Therefore, friendliness in moral saints would make them become more attractive. Since Wolf believed that moral sainthood is “very, very nice”, virtue moral saints would become fairly “nice” with the friendliness and wisdom traits in them. For example, a friendly moral saint would greet almost everyone every morning along the walkway. By this, the public would believe that he or she is approachable and an “easy going” person. One might think that a virtue moral saint would even greet “bad guys” like robbers, serial killers when he sees them. The answer is yes, but virtue moral saints would use their wisdom and friendliness to attract “bad guys” to be their friend.
Thus, by taking them as friends, virtue moral saints would call the cops to catch these “bad guys”. Now one might say that “faking” to friend someone is not a good thing and would hurt the “bad guys” feeling. I would say that putting those bad guys in jail gives better consequences to the society than letting them escape freely. In conclusion, the public would believe that friendly moral saints are nice, protecting and easygoing people. Kids would take them as role models and the public would willingly take friendly moral saints as their best friend. Thus that completes my argument that moral saints with virtue ethics would become more attractive.
Next, I believe that through creativity, virtue moral saints would become more fun and entertaining. With the creativity they have, they would turn a dry and boring environment into a joyous one. They would learn how to pluck a guitar in a unique way, play different melodies on the piano and do “crazy” stunts on skateboards.
For example, in a family gathering, moral saints would entertain everybody by playing the best songs on the piano while blowing the trumpet at the same time. They would put the “vibe of happiness” inside people’s heart. For example, in a football team, where the coach and players are in full-spirit in winning the final game, Tom the creative moral saint would come up with unique and creative game plan to win the game. If Tom were to reveal his plans to the coach and the entire team, everybody would be more passionate in lifting the trophy.
Since anger is like fire that “burn down” happiness, I would say that virtuous moral saints would gain more happiness by having good temper in them. They would know when and how to control their anger. This would also create more time for them to help people. For example when good-tempered moral saints are busily feeding the poor in rural areas, the community from that area decides to stop them from feeding, believing outsiders are threats to their people.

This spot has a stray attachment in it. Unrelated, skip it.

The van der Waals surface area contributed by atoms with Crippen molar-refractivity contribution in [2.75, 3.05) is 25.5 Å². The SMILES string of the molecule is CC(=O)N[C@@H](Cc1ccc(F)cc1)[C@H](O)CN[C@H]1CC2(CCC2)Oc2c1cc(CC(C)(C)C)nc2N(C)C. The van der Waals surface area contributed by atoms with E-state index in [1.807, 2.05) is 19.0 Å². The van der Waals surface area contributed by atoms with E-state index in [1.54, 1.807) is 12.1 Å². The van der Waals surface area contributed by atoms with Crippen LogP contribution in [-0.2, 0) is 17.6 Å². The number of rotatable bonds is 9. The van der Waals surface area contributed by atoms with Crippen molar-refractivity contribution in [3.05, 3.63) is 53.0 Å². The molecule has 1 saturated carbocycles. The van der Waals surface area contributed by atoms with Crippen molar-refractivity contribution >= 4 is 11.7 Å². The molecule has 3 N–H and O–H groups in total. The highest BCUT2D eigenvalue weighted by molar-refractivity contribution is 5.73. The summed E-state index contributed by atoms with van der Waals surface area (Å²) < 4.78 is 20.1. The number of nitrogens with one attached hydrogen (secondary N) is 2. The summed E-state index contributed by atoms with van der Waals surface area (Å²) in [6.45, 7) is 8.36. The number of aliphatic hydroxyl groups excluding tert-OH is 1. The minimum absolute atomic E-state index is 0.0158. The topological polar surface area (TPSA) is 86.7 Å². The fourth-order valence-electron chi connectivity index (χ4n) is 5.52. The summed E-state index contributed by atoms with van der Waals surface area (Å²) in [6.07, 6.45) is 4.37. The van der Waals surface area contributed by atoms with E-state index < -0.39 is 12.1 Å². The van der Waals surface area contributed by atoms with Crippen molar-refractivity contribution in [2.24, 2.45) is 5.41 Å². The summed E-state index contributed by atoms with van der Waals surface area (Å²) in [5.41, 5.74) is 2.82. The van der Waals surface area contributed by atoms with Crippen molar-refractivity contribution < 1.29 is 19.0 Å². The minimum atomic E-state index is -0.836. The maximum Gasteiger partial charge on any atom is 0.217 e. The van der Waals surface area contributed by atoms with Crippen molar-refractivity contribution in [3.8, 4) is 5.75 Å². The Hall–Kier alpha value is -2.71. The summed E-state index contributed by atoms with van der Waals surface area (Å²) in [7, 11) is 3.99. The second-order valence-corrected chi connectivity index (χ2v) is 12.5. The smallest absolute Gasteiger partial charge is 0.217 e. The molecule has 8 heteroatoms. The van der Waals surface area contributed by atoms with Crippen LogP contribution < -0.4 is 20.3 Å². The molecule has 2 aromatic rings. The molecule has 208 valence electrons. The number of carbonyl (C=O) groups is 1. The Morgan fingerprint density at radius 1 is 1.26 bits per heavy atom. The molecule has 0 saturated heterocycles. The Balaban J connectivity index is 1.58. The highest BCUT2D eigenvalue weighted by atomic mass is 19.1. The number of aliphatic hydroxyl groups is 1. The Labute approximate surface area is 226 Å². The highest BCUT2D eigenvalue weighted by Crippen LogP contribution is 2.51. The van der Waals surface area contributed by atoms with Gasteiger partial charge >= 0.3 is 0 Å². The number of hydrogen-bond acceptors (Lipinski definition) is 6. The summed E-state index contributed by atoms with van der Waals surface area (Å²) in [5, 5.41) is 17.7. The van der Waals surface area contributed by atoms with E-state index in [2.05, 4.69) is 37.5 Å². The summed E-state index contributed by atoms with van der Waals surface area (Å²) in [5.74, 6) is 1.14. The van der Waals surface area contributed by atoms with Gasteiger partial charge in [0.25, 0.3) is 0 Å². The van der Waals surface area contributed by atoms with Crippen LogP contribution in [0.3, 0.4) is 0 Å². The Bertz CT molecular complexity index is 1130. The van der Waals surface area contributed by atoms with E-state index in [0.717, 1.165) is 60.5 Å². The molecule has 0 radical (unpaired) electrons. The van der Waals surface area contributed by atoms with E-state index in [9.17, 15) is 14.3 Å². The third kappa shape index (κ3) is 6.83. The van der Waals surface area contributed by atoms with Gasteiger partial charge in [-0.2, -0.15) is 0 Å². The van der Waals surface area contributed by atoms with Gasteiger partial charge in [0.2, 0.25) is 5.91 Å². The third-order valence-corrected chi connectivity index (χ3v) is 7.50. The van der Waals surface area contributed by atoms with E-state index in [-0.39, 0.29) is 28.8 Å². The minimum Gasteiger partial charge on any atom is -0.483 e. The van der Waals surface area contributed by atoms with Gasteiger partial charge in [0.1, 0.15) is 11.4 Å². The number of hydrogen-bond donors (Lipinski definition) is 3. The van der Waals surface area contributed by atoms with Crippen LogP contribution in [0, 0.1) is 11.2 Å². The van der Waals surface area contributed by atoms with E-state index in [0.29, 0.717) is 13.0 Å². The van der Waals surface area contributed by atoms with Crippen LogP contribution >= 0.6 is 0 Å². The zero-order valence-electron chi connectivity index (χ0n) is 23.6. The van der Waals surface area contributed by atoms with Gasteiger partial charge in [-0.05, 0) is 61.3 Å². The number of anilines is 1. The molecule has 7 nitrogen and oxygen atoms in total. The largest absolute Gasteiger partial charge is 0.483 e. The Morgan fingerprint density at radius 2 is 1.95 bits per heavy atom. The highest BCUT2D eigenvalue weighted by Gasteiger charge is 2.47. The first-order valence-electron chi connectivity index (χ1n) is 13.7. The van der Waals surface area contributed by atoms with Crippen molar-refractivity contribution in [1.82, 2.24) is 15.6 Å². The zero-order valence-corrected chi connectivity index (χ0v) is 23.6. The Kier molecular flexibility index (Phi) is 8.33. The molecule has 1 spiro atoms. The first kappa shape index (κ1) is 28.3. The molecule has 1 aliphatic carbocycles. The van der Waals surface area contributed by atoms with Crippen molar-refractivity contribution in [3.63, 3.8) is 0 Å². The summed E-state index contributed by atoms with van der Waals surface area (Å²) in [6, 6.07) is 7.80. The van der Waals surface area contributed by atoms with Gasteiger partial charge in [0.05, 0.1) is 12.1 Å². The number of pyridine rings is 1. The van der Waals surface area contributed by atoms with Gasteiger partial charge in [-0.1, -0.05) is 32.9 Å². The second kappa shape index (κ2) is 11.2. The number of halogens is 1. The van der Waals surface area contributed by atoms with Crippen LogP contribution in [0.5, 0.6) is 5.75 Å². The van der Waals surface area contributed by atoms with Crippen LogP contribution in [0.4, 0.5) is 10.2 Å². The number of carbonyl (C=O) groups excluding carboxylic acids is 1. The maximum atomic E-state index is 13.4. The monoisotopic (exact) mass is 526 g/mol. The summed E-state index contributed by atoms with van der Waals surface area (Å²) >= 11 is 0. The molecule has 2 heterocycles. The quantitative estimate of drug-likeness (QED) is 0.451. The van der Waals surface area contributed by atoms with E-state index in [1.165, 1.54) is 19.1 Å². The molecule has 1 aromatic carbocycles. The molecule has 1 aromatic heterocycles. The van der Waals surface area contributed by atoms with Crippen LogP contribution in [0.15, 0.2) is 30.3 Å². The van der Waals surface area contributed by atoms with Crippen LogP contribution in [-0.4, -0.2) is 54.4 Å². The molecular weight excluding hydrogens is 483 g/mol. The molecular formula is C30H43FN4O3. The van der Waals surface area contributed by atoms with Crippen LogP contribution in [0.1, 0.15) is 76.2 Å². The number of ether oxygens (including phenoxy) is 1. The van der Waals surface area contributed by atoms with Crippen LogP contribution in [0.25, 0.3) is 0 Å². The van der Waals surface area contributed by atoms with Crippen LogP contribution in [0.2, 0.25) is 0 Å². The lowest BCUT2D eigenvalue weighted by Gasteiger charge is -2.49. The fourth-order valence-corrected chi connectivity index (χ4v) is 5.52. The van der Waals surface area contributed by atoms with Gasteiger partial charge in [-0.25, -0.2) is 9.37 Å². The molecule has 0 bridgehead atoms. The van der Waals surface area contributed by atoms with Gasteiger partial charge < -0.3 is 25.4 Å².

A normal moral saint would probably go against these communities and continue feeding the needy. By doing this, moral saints could get arrested by the local cops. However, a good-tempered moral saint would just politely leave the area and feed other people somewhere else.
Wolf would argue that living in a perfect virtuous life is still undesirable because of the character that one has to build. Also, Wolf would not accept a moral theory that orders an undesirable life as the ideal (Wolf 1997, 96). I am totally against Wolf that a perfect virtuous life is undesirable. My structure of argument explicit as follows:
Therefore, a perfect virtuous life is not undesirable. I believe that building a character itself is a desire and a medium to gain more desires. For example say that Tom always lies. He has a habit of lying until nobody trusts him anymore. Nobody wants to hang out or even talk to him. One day he decided to be truthful and wants to become a better person.
Every day Tom would go against the habit of lying and to speak the truth. He kept on speaking the truth until his family began to love him back and friends began talking to him. From here, Tom’s desires could “flow” well, like he could now play soccer with his friends, watch movies with his family and even go out for a date. If Tom were to continue lying, his desires to have “fun” is “stagnant” and could only achieve it by having the desire to speak the truth.
That completes my argument that building a character on oneself is a desire and a medium to gain more desires. Next, Wolf says it is impossible to compile an accurate set of virtues for human life (Wolf 1997, 93). She believes that being sincere, good-tempered, courageous all at once is impossible. I would argue that it is possible to have a set of virtue all at once.
My structure of argument is explicit as follows:
So, having a set of virtue all at once is possible. Say that Tom only knows one virtue trait that is to be truthful. He would always speak the truth every time. When he sees his friends, he would tell them the truth about how they really look and what do people really think of them. When he sees the mayor of his town, he would tell the mayor about the character that he has and not considering to “filtering” his words. In this case, Tom’s friends and family would stay away from him because of being extremely truthful and not having other good virtue traits like being balance and respectful. Thus that completes my argument that that it is possible to have a set of virtue all at once.
In conclusion, I have argued that moral saints in a perfectly virtuous life would enjoy more in life, be more attractive, desirable and it is possible to have a set of virtue all at once. Therefore, I believe that leading a perfectly virtuous life is a compelling ideal.